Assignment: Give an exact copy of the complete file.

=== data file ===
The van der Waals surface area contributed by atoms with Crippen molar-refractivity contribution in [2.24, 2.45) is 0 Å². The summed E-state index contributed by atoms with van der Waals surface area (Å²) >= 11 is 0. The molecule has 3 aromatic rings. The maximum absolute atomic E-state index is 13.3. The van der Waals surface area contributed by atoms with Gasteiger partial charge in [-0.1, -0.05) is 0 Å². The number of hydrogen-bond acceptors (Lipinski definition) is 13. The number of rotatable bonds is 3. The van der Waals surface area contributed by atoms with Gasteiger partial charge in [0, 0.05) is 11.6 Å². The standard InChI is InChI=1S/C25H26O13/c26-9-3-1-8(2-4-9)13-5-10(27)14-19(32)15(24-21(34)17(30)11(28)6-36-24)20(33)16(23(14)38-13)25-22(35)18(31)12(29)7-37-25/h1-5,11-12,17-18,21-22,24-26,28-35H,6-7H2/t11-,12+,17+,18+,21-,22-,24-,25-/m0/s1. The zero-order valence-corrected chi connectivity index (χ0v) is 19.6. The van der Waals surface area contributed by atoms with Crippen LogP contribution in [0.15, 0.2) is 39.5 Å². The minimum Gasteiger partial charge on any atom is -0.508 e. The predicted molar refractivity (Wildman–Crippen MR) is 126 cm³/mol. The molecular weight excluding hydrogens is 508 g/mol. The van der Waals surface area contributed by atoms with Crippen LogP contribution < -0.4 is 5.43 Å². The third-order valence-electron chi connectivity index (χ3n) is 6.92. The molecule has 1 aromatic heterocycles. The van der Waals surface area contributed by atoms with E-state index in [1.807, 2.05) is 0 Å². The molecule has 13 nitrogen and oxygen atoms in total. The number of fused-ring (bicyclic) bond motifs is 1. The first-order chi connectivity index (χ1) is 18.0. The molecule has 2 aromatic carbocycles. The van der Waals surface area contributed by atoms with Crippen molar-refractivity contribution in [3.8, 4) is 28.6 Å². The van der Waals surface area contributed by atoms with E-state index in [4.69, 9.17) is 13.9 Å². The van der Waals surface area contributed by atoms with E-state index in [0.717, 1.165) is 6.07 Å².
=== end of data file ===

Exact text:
The van der Waals surface area contributed by atoms with Crippen molar-refractivity contribution in [2.24, 2.45) is 0 Å². The summed E-state index contributed by atoms with van der Waals surface area (Å²) >= 11 is 0. The molecule has 3 aromatic rings. The maximum absolute atomic E-state index is 13.3. The van der Waals surface area contributed by atoms with Gasteiger partial charge in [-0.1, -0.05) is 0 Å². The number of hydrogen-bond acceptors (Lipinski definition) is 13. The number of rotatable bonds is 3. The van der Waals surface area contributed by atoms with Gasteiger partial charge in [0, 0.05) is 11.6 Å². The standard InChI is InChI=1S/C25H26O13/c26-9-3-1-8(2-4-9)13-5-10(27)14-19(32)15(24-21(34)17(30)11(28)6-36-24)20(33)16(23(14)38-13)25-22(35)18(31)12(29)7-37-25/h1-5,11-12,17-18,21-22,24-26,28-35H,6-7H2/t11-,12+,17+,18+,21-,22-,24-,25-/m0/s1. The zero-order valence-corrected chi connectivity index (χ0v) is 19.6. The van der Waals surface area contributed by atoms with Crippen LogP contribution in [0.15, 0.2) is 39.5 Å². The minimum Gasteiger partial charge on any atom is -0.508 e. The predicted molar refractivity (Wildman–Crippen MR) is 126 cm³/mol. The molecular weight excluding hydrogens is 508 g/mol. The van der Waals surface area contributed by atoms with Crippen LogP contribution < -0.4 is 5.43 Å². The third-order valence-electron chi connectivity index (χ3n) is 6.92. The molecule has 1 aromatic heterocycles. The van der Waals surface area contributed by atoms with E-state index in [1.807, 2.05) is 0 Å². The molecule has 13 nitrogen and oxygen atoms in total. The number of fused-ring (bicyclic) bond motifs is 1. The first-order chi connectivity index (χ1) is 18.0. The molecule has 2 aromatic carbocycles. The van der Waals surface area contributed by atoms with Crippen molar-refractivity contribution in [3.8, 4) is 28.6 Å². The van der Waals surface area contributed by atoms with E-state index in [4.69, 9.17) is 13.9 Å². The van der Waals surface area contributed by atoms with E-state index in [0.717, 1.165) is 6.07 Å².